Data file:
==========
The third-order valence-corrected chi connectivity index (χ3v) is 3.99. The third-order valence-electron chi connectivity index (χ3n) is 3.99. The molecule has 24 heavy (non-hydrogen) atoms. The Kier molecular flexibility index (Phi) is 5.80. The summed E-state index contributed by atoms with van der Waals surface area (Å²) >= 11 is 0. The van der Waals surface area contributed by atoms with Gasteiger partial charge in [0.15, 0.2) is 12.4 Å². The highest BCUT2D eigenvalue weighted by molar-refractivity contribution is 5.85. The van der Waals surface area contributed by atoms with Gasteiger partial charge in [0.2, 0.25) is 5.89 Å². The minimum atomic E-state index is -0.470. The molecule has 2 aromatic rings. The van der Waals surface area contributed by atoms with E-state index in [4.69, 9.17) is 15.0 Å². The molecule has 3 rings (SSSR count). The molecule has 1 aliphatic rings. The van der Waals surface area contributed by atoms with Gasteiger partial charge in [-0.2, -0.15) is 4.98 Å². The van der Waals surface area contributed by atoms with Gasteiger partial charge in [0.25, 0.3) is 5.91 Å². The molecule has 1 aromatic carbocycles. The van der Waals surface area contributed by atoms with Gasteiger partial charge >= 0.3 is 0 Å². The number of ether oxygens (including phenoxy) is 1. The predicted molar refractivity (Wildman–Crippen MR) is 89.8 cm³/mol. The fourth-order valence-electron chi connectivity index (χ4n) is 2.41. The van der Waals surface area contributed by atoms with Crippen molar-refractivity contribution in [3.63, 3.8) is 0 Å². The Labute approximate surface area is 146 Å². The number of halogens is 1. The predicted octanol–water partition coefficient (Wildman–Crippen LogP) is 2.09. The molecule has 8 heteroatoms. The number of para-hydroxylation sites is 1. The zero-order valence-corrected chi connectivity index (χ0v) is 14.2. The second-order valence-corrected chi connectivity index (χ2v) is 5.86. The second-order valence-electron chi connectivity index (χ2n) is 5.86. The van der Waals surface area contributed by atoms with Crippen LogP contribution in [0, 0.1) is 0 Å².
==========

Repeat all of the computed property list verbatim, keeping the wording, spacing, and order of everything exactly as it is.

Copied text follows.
The third-order valence-corrected chi connectivity index (χ3v) is 3.99. The third-order valence-electron chi connectivity index (χ3n) is 3.99. The molecule has 24 heavy (non-hydrogen) atoms. The Kier molecular flexibility index (Phi) is 5.80. The summed E-state index contributed by atoms with van der Waals surface area (Å²) >= 11 is 0. The van der Waals surface area contributed by atoms with Gasteiger partial charge in [0.15, 0.2) is 12.4 Å². The highest BCUT2D eigenvalue weighted by molar-refractivity contribution is 5.85. The van der Waals surface area contributed by atoms with Gasteiger partial charge in [0.2, 0.25) is 5.89 Å². The minimum atomic E-state index is -0.470. The molecule has 2 aromatic rings. The van der Waals surface area contributed by atoms with E-state index in [4.69, 9.17) is 15.0 Å². The molecule has 3 rings (SSSR count). The molecule has 1 aliphatic rings. The van der Waals surface area contributed by atoms with Gasteiger partial charge in [-0.2, -0.15) is 4.98 Å². The van der Waals surface area contributed by atoms with Gasteiger partial charge in [0.25, 0.3) is 5.91 Å². The molecule has 1 aromatic carbocycles. The van der Waals surface area contributed by atoms with Gasteiger partial charge >= 0.3 is 0 Å². The number of ether oxygens (including phenoxy) is 1. The predicted molar refractivity (Wildman–Crippen MR) is 89.8 cm³/mol. The fourth-order valence-electron chi connectivity index (χ4n) is 2.41. The van der Waals surface area contributed by atoms with Crippen molar-refractivity contribution in [3.63, 3.8) is 0 Å². The Labute approximate surface area is 146 Å². The number of halogens is 1. The predicted octanol–water partition coefficient (Wildman–Crippen LogP) is 2.09. The molecule has 8 heteroatoms. The number of para-hydroxylation sites is 1. The zero-order valence-corrected chi connectivity index (χ0v) is 14.2. The second-order valence-corrected chi connectivity index (χ2v) is 5.86. The second-order valence-electron chi connectivity index (χ2n) is 5.86. The van der Waals surface area contributed by atoms with Crippen LogP contribution in [0, 0.1) is 0 Å².